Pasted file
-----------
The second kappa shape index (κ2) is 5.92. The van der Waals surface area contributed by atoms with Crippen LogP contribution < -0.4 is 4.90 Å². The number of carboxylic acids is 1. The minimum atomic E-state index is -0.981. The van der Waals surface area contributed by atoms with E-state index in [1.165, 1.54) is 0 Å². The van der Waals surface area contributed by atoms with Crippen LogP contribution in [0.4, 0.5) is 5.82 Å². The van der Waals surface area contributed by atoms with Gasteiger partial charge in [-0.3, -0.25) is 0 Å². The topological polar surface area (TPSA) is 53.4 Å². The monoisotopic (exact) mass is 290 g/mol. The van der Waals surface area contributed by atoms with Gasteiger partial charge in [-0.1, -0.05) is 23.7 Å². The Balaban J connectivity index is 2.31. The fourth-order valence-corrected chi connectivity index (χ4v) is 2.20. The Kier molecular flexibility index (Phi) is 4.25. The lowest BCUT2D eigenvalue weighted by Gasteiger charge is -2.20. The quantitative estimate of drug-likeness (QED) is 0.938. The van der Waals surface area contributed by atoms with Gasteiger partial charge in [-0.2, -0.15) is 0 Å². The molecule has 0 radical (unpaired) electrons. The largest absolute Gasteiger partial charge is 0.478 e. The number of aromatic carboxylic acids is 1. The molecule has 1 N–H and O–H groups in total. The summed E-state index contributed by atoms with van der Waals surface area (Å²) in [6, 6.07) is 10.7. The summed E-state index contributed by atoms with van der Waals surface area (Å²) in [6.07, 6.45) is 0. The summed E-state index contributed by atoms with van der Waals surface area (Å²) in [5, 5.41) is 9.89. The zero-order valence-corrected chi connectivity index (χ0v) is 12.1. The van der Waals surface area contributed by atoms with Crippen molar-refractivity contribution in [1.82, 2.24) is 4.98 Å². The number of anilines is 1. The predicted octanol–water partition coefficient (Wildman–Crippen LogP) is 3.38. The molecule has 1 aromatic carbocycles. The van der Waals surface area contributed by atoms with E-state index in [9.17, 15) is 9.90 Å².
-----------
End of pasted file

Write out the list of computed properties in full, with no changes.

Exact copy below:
The second kappa shape index (κ2) is 5.92. The van der Waals surface area contributed by atoms with Crippen LogP contribution < -0.4 is 4.90 Å². The number of carboxylic acids is 1. The minimum atomic E-state index is -0.981. The van der Waals surface area contributed by atoms with E-state index in [1.165, 1.54) is 0 Å². The van der Waals surface area contributed by atoms with Crippen LogP contribution in [0.4, 0.5) is 5.82 Å². The van der Waals surface area contributed by atoms with Gasteiger partial charge in [-0.3, -0.25) is 0 Å². The topological polar surface area (TPSA) is 53.4 Å². The monoisotopic (exact) mass is 290 g/mol. The van der Waals surface area contributed by atoms with Gasteiger partial charge in [-0.1, -0.05) is 23.7 Å². The Balaban J connectivity index is 2.31. The fourth-order valence-corrected chi connectivity index (χ4v) is 2.20. The Kier molecular flexibility index (Phi) is 4.25. The lowest BCUT2D eigenvalue weighted by Gasteiger charge is -2.20. The quantitative estimate of drug-likeness (QED) is 0.938. The van der Waals surface area contributed by atoms with Gasteiger partial charge in [-0.2, -0.15) is 0 Å². The molecule has 0 radical (unpaired) electrons. The largest absolute Gasteiger partial charge is 0.478 e. The number of aromatic carboxylic acids is 1. The molecule has 1 N–H and O–H groups in total. The summed E-state index contributed by atoms with van der Waals surface area (Å²) in [6, 6.07) is 10.7. The summed E-state index contributed by atoms with van der Waals surface area (Å²) in [6.07, 6.45) is 0. The summed E-state index contributed by atoms with van der Waals surface area (Å²) in [5, 5.41) is 9.89. The zero-order valence-corrected chi connectivity index (χ0v) is 12.1. The van der Waals surface area contributed by atoms with Crippen molar-refractivity contribution in [1.82, 2.24) is 4.98 Å². The number of anilines is 1. The predicted octanol–water partition coefficient (Wildman–Crippen LogP) is 3.38. The molecule has 1 aromatic carbocycles. The van der Waals surface area contributed by atoms with E-state index in [9.17, 15) is 9.90 Å².